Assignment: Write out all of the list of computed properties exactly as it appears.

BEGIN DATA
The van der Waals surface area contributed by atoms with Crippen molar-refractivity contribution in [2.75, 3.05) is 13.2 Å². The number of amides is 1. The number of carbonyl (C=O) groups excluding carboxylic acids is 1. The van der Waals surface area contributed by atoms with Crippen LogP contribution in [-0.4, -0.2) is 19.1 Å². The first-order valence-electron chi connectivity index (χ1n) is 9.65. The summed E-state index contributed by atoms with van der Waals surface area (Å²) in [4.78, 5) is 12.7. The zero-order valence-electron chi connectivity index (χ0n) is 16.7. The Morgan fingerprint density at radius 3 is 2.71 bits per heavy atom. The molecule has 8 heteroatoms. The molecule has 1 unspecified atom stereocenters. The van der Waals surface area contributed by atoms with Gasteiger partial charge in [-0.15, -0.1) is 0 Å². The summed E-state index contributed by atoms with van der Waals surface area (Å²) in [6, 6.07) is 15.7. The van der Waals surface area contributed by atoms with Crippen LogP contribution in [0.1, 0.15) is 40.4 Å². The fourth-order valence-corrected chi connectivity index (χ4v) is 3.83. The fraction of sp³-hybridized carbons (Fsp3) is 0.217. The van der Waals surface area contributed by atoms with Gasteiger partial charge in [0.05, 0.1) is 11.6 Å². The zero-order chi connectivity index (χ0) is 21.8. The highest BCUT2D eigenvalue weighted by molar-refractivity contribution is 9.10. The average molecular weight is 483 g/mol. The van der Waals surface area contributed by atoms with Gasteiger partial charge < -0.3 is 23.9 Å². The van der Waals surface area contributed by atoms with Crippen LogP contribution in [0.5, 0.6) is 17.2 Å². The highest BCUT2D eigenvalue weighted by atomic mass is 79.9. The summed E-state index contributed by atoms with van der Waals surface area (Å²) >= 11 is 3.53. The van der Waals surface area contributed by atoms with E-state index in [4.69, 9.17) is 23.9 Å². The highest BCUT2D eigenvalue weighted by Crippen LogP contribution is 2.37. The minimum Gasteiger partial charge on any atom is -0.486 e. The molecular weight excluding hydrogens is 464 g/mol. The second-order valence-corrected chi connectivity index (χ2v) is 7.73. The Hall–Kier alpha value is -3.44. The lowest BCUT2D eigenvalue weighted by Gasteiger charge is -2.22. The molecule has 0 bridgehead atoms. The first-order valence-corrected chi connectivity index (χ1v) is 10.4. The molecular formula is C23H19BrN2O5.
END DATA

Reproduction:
The van der Waals surface area contributed by atoms with Crippen molar-refractivity contribution in [2.75, 3.05) is 13.2 Å². The number of amides is 1. The number of carbonyl (C=O) groups excluding carboxylic acids is 1. The van der Waals surface area contributed by atoms with Crippen LogP contribution in [-0.4, -0.2) is 19.1 Å². The first-order valence-electron chi connectivity index (χ1n) is 9.65. The summed E-state index contributed by atoms with van der Waals surface area (Å²) in [4.78, 5) is 12.7. The zero-order valence-electron chi connectivity index (χ0n) is 16.7. The Morgan fingerprint density at radius 3 is 2.71 bits per heavy atom. The molecule has 8 heteroatoms. The molecule has 1 unspecified atom stereocenters. The van der Waals surface area contributed by atoms with Gasteiger partial charge in [-0.15, -0.1) is 0 Å². The summed E-state index contributed by atoms with van der Waals surface area (Å²) in [6, 6.07) is 15.7. The van der Waals surface area contributed by atoms with Crippen LogP contribution in [0.1, 0.15) is 40.4 Å². The fourth-order valence-corrected chi connectivity index (χ4v) is 3.83. The fraction of sp³-hybridized carbons (Fsp3) is 0.217. The van der Waals surface area contributed by atoms with Gasteiger partial charge in [0.05, 0.1) is 11.6 Å². The zero-order chi connectivity index (χ0) is 21.8. The highest BCUT2D eigenvalue weighted by molar-refractivity contribution is 9.10. The average molecular weight is 483 g/mol. The van der Waals surface area contributed by atoms with Gasteiger partial charge < -0.3 is 23.9 Å². The van der Waals surface area contributed by atoms with Crippen LogP contribution in [0.5, 0.6) is 17.2 Å². The highest BCUT2D eigenvalue weighted by atomic mass is 79.9. The summed E-state index contributed by atoms with van der Waals surface area (Å²) >= 11 is 3.53. The van der Waals surface area contributed by atoms with E-state index in [4.69, 9.17) is 23.9 Å². The highest BCUT2D eigenvalue weighted by Crippen LogP contribution is 2.37. The minimum Gasteiger partial charge on any atom is -0.486 e. The molecular weight excluding hydrogens is 464 g/mol. The second-order valence-corrected chi connectivity index (χ2v) is 7.73. The Hall–Kier alpha value is -3.44. The lowest BCUT2D eigenvalue weighted by Gasteiger charge is -2.22. The molecule has 0 bridgehead atoms. The first-order valence-corrected chi connectivity index (χ1v) is 10.4. The molecular formula is C23H19BrN2O5.